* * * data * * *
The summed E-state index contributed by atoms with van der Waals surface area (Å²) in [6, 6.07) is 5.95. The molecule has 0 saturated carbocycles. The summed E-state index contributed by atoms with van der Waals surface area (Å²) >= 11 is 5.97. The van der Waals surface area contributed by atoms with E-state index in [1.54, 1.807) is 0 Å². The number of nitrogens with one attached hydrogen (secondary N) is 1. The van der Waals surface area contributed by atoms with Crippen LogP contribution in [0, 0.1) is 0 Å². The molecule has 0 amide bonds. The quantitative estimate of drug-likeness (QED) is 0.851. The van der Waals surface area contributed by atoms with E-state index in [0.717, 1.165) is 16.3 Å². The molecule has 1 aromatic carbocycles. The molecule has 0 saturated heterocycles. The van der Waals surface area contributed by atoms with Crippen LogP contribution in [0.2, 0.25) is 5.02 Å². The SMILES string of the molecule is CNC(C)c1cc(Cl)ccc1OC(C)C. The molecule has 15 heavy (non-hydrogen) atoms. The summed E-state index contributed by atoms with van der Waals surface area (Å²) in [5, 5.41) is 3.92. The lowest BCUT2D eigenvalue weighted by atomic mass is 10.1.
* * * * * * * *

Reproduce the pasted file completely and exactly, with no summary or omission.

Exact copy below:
The summed E-state index contributed by atoms with van der Waals surface area (Å²) in [6, 6.07) is 5.95. The molecule has 0 saturated carbocycles. The summed E-state index contributed by atoms with van der Waals surface area (Å²) >= 11 is 5.97. The van der Waals surface area contributed by atoms with E-state index in [1.54, 1.807) is 0 Å². The number of nitrogens with one attached hydrogen (secondary N) is 1. The van der Waals surface area contributed by atoms with Crippen LogP contribution in [0, 0.1) is 0 Å². The molecule has 0 amide bonds. The quantitative estimate of drug-likeness (QED) is 0.851. The van der Waals surface area contributed by atoms with E-state index in [0.717, 1.165) is 16.3 Å². The molecule has 1 aromatic carbocycles. The molecule has 0 saturated heterocycles. The van der Waals surface area contributed by atoms with Crippen LogP contribution in [0.2, 0.25) is 5.02 Å². The SMILES string of the molecule is CNC(C)c1cc(Cl)ccc1OC(C)C. The molecule has 15 heavy (non-hydrogen) atoms. The summed E-state index contributed by atoms with van der Waals surface area (Å²) in [5, 5.41) is 3.92. The lowest BCUT2D eigenvalue weighted by atomic mass is 10.1.